View from here - Japanese students get a raw deal

19th February 2010 at 00:00
Overcrowding has been a problem since the Fifties, but Michael Fitzpatrick asks whether Japan's `classes packed like sushi rice' syndrome is at an end

Think of how closely squeezed the sticky rice is in sushi rolls and you have an idea of how dense the classrooms can be in Japan. In the years after the war, the average class had around 60 pupils. It was then the phrase sushi zume - which roughly translates as "as jam-packed as the rice in sushi" - began to be used to describe classrooms.

Today, class sizes are smaller, but they remain of national concern as the upper limit of 40 pupils is far above the Organisation for Economic Co- operation and Development average.

Since the 1950s, parents and educators have repeatedly called for the over-crowding to be addressed. But Japan's long-ruling Liberal Democratic Party (LDP), which had an almost unbroken rule from 1955 to 2009, only budged twice, grudgingly: once in the 1960s to bring the maximum down to 45, then in the 1980s to 40.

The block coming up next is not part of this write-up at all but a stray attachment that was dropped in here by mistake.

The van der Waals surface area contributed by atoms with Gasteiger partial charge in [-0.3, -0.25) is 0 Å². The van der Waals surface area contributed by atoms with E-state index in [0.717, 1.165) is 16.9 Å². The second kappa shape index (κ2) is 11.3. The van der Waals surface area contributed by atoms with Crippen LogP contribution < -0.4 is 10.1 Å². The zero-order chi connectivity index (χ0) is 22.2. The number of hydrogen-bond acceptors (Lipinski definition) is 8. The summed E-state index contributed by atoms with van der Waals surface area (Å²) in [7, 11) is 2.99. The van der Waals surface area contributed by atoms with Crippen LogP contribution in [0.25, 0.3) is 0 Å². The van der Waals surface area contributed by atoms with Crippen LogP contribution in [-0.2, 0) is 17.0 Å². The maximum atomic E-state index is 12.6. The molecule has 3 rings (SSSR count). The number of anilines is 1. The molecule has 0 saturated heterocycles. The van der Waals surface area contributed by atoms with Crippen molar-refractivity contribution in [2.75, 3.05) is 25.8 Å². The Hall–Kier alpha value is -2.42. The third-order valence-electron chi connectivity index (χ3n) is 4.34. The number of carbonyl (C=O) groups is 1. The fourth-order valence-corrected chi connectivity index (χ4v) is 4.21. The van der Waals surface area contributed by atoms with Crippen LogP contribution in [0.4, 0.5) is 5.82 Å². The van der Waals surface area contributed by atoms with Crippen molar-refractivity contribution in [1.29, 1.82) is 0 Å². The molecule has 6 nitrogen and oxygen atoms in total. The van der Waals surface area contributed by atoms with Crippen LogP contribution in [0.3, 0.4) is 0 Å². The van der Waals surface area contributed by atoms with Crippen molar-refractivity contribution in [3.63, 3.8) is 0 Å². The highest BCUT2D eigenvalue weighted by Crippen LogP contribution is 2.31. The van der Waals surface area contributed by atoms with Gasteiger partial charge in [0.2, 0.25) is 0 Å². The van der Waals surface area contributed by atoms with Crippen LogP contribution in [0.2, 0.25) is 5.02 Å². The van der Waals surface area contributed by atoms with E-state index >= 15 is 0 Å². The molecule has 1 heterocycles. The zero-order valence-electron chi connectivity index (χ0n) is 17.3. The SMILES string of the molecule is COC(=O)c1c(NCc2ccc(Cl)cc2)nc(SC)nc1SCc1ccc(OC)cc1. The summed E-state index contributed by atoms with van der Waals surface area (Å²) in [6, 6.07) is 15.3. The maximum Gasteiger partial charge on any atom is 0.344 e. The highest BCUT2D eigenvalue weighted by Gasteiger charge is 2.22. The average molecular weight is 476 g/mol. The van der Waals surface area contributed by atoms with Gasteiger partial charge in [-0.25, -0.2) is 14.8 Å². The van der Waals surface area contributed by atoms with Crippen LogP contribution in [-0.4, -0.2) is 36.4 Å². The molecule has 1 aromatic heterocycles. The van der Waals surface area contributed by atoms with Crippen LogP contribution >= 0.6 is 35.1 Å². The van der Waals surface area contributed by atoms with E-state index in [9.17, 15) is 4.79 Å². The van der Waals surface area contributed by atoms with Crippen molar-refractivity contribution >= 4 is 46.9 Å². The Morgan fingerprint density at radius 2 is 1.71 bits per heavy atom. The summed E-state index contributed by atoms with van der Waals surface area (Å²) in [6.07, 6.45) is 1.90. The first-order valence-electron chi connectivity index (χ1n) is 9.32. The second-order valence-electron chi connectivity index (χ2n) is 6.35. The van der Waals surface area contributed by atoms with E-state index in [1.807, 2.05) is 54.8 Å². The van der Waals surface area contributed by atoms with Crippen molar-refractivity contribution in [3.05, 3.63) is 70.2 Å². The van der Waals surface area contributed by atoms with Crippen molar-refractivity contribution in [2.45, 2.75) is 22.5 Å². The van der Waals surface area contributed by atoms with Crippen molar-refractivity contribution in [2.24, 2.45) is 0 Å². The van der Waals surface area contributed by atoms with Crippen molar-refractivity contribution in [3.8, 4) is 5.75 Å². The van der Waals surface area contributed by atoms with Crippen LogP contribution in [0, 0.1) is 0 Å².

The new Government of the Democratic Party of Japan is now beginning to make good on an election promise that it would hire more teachers to thin out classes.

The traditional excuse for refusing to do more was a lack of money in the education budget. This would be more persuasive if Japan was not one of the richest countries in the world - number two in terms of economic might. Yet it spends one of the smallest percentages of its GDP on state education - 3.5 per cent, compared with 5.7 per cent in France.

Demographics may now make a difference: shrinking families are causing the school population to dwindle. But the response from schools has been simply to cram all their pupils into one superclass the moment the intake has dropped below 41.

The new Government's policy is to promote the individual, in order for the Japanese to become more creative and better competitors in the global marketplace.

Perhaps those big classrooms of passive learners made Japan what it is today - hardworking, with a strong bent for group consensus. But, given that the boisterous and individually-minded behaviour of young people is now making traditional command-and-control teaching nigh on impossible, the young seem to have voted already on what they think of being treated like sushi rice.

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